However, the key word is "commonly." Whatever the nature of knee-jerk, everyday judgments, the social world is constituted of departures from the straight and narrow in much the same way that it relies on conformity to lip-service norms and their official ceremonial and documentary validation. The departures are as predictably scripted as their ostensibly favored alternatives.

Thus there are roles to play in an extra-marital affair. Though they are not explicitly taught, participants immediately know them at least as well as they know the roles that define a marriage. The alternative roles, in fact, may be known better, because the adverse consequences of role failure are construed as worse than just mistakes. They reveal serious moral lapses that threaten the integrity and sacred durability of the set of circumstances they were thought to undergird.

In Betrayal, Jerry and Emma know the rules of an affair as well as anyone, and it seemed that both adhered to them with great care. Looking back, we may have found ourselves interpreting their exchanges with Robert, Emma's husband and father of her children, as fashioned to meet the affair's need for secrecy. We imagined that Jerry engaged Robert, whom he called his best friend, with trepidation and guilt. It's just commonsense. And the same applied to Emma's relationship with her husband.

We subsequently learn, however, that Emma has long since breached the taken-for-granted rule of secrecy that suffuses the script. Perhaps this was prompted by Jerry's naivete', recklessness, bumbling, or pride. Whatever the reason, the past for Jerry is now cast in a very different light. Both Emma and Robert cannot help but know this. Are Jerry and Robert really best friends? Does Jerry's wife know of the affair? Do any of either couple's children? What is the meaning for Emma and Robert's marriage.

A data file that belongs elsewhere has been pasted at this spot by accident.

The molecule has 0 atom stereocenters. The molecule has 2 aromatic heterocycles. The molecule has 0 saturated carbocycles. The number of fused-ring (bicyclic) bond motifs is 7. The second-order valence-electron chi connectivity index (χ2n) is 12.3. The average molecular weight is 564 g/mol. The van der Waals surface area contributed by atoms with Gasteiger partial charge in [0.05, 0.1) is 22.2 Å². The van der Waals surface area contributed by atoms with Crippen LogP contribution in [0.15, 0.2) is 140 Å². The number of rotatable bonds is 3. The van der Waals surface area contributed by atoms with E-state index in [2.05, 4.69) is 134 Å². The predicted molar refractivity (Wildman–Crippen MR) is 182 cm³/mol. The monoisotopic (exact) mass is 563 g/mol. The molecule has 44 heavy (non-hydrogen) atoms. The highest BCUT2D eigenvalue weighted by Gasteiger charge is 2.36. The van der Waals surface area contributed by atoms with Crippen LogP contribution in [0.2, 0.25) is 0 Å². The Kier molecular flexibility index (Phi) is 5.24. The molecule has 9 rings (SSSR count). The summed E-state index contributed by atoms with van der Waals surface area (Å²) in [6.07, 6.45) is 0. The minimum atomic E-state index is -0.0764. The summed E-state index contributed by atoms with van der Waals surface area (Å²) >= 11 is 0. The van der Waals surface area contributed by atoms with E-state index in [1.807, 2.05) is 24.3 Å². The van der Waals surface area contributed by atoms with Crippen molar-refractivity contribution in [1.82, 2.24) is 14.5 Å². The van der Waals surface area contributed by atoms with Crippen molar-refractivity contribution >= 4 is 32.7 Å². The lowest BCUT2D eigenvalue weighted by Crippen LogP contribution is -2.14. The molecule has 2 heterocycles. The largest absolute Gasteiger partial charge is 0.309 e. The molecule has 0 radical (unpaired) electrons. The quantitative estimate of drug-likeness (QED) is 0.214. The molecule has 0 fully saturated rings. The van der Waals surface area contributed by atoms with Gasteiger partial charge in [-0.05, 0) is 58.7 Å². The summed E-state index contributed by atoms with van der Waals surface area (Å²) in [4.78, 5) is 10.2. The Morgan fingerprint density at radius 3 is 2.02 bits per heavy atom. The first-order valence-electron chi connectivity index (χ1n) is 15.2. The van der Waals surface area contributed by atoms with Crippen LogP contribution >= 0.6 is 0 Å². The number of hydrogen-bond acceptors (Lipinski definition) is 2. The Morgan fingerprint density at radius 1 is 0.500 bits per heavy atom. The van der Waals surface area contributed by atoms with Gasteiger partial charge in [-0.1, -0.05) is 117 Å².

When a social relationship runs its scripted course, the results are predictable and interpretable. We see this in Jerry's diminished enthusiasm over the years of the affair and to the present day. Commonsense and its constraints may be ridiculed as unnecessary, forestalling satisfying possibilities, needless fetters that could easily and profitably be case aside, made of things that need not happen. However, commonsense in scripted form shows us how to get through the day. When role players take a step away from scripted prescriptions, away from what we know commonsensically to be true, their world becomes unduly complex, subject to alarming interpretations that may or may not be accurate. Personal histories are rewritten in ways we may not be able to foresee or to tolerate.

Betrayal is a play that makes use of taken-for-granted commonsense knowledge and shows us how it shapes our behavior. It is also an experiment, something like the breaching experiments used by Harold Garfinkel in his sociological classic Studies in Ethnomethodology. When scripts that we unself-consciously know and adhere to are violated, the social world ceases to be readily interpretable and may become painfully uncertain and confusing. Betrayal is an interesting play, innovatively constructed and surprisingly illuminating. It's a strong statement that Pinter understood life.
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Betrayal.
Betrayal. by Harold Pinter (Paperback - October 1, 1980)